Lisa Mckenzie

Jeremy Corbyn is a parliamentarian, he is a Labour man, he believes in Westminster politics, he is very far from a threat to parliamentary democracy he is as we might have said back in the day ‘a company man’.  The media, the Labour Party and everyone else appear to have got their knickers in a right old twist about a man who won’t have very much power, and essentially doesn’t want to change very much. Imagine if they got me.” Lisa Mckenzie, academic and author of Getting by: Estates, class and culture in austerity Britain

 

Simon Parker

Simon Parker

Corbyn will likely be a disaster, but his victory ought to shake the Labour party out of its complacency and force them to create a new progressive politics that is less paternalistic, more plural and which seeks to share power rather than to hoard it. The best thing that could come from the next few days is a new progressive politics aimed at the mainstream.” Simon Parker, director of  New Local Government Network and author of Taking power back: Putting people in charge of politics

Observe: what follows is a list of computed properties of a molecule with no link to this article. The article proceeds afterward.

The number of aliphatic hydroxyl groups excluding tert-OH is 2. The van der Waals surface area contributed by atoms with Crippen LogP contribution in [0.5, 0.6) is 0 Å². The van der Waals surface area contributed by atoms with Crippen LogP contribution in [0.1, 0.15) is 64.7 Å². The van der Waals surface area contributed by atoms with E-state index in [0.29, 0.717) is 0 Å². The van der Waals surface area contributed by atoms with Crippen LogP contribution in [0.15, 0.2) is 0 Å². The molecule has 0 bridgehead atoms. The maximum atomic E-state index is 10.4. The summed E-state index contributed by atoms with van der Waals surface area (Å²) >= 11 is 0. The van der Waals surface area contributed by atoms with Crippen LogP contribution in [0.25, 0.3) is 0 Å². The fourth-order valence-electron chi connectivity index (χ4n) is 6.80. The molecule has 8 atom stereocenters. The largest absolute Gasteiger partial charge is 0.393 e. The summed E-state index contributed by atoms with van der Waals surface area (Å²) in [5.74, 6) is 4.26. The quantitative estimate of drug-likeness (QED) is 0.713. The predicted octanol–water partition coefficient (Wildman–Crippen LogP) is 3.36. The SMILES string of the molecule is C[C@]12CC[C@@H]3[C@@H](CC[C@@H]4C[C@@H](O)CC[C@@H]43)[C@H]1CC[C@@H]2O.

Nathan Manning

Nathan Manning

The notion that Jeremy Corbyn is unelectable [as British Prime Minister] highlights just how far we’ve drifted to the right and just how entrenched the neo-liberal orthodoxy has become.” Dr Nathan Manning, academic and author of Political (dis)engagement: The changing nature of the ‘political’

 

Mary O'Hara

Mary O’Hara

Bearing in mind the onslaught of austerity policies over the past five years – and with billions pounds of more cuts to vital services and benefits to come – what really matters is that a fully functioning Opposition is in place. Without a coherent and consistent challenge to the current government’s policies many thousands of people across the country including disabled people will continue to suffer.Mary O’Hara, journalist and author of Austerity Bites: A journey to the sharp end of the cuts in the UK

 

#labourleadership #labour #corbyn

The views and opinions expressed on this blog site are solely those of the original blogpost authors and other contributors. These views and opinions do not necessarily represent those of the Policy Press and/or any/all contributors to this site.